Mellah’s ‘Habit’ is a Contradictory Lockdown Release

South London-based Mellah returns with ANOTHER electric, outlandish indie-pop hit ‘Habit’. And what’s more…there’s even a cracking self-directed video alongside it.

The first thing that really struck me about this record was its relevance to the now. It feels like a double-edged sword post lockdown, reminding us that previous habits will have to be altered to adhere to the ‘new normal’ in society.

I’m loving that artists have continued releasing music throughout lockdown, and weirdly look forward to looking back to this strangely documented ‘lockdown era’. 

Speaking of lockdown releases, Mellah took part in a La Blogotheque’s Stay Away Show on the 5th May, keeping the world entertained from the comfort of their own homes. And, although there aren’t any upcoming scheduled gigs, I’m sure it won’t be too long!

Mellah also featured on Channel 4’s Back to Mine series alongside artists Tom Grennan and Izzy Bizu. 

 

‘Habit’ punches with similar synthy sounds following the previous 2020 release ‘Family Fun’, hitting that same playful vibe with an astute political undercurrent. The track employs an experimental pop feel, rooted in classic old-school guitar-based indie.

Of the track, Mellah explains: 

“Funnily enough, ’Habit’ is about habits. Falling into the same, often harmful, cycles and vices despite knowing that the outcome will be no different from before”. 

Mellah uses a basic guitar melody which works well with the funky synth overlay in ‘Habit’. The track also features a repetitive bridge before the final chorus. Here, Mellah strips the background to expose vocals, transitioning into a more vulnerable sound, forcing listeners to take in the lyrics and take meaning from the (otherwise) optimistic song. 

It’s safe to say the playful sound to this track doesn’t see eye-to-eye with its so-called complementary lyrics. Mellah tackles tricky issues – like the feeling of being trapped – throughout his vocal, so relevant to the universal lockdown that has ensued over the last six months. The funky upbeat guitar riff is well and truly contradicted by defeatist lyrics:

 Like a fool I stumble over old ground/I’ll never learn

‘Habit’ seeks to show listeners that we need to look within ourselves before we can adapt to our surroundings. Habits can be transformed, but not without a sense of personal autonomy. Thinking about it this way, it’s kind of empowering.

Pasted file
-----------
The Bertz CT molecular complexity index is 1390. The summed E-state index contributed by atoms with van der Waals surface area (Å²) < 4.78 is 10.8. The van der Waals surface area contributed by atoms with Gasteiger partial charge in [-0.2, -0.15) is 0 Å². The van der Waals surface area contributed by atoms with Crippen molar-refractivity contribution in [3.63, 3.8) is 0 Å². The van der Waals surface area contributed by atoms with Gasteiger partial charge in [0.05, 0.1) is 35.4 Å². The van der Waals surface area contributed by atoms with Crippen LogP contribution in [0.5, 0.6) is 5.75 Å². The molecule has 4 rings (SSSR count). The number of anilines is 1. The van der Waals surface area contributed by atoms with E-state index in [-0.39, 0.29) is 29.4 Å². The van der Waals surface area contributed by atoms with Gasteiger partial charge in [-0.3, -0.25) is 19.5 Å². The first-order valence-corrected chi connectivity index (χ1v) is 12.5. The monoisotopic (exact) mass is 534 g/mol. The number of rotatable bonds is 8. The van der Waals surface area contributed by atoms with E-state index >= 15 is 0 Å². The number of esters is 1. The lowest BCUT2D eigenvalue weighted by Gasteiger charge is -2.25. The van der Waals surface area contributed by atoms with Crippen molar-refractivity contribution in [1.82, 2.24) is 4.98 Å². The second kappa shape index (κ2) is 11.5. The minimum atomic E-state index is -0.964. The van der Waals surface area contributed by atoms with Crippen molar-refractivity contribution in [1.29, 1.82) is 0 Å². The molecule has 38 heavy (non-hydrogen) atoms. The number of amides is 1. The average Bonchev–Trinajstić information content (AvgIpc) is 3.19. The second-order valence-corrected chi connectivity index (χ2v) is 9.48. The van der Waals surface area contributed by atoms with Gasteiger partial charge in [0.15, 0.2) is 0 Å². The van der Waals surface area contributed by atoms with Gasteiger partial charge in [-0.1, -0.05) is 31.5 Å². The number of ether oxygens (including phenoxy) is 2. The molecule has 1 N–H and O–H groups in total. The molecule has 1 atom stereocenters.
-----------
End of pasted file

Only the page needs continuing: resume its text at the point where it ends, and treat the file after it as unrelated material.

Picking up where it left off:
Habit it keeps you out…

Habit it ties you in

There’ll be no change without change within 

For me, this track really feels like a shift back in time. Like I’m returning to teenage angst years, constantly inside my own head entangled in what felt like a never-ending cycle of living. In reflection, the whole COVID situation has brought so many of us back to our parents’ houses and with that the echoes of teenage angst and the want to be different. I’d wager ‘Habit’ really connects with a lot of people at the moment!

Mellah’s self-directed music video (filmed in his own home) creates a carefully planted contradiction, employing a get-up-and-maniacally-dance melody alongside dark, powerful film footage. It acts in partnership with the oddball Indie-pop sound, leaving the track with an even stranger aura. 

The music video for ‘Habit’ is undeniably clever, following Mellah and his clones around his South-London home and bearing witness to self-sadism. Purposefully self-harming for what seems like boredom’s sake. The series of self-harm presents Mellah intentionally burning his hand on the cooker, walking on pins, and nailing his hand to his bedside table amongst other disgustingly creative ideas. 

Viewers are made to feel as though Mellah and his doppelgängers have lost all concept of pain. Or, controversially, that pain is feeling in an otherwise numb world. 

Habit’s such a pain

Pain is such a bore 

The contradiction between backing and vocals is what really does it for me. I love the way that serious issues are put forward jokingly to remind listeners that human habits don’t just go away overnight. ‘Habit’ delves into a whole realm of what it is to battle with yourself (but if you blink you might miss it).  

 

‘Habit’, along with recent releases ‘Family Fun’ and ‘Death, Pillage, Plunder’ gives Mellah a platform for future music. Could this mean we’re in store for a new EP/debut album?… We can only hope!

 

Watch the video for ‘Habit’ below:

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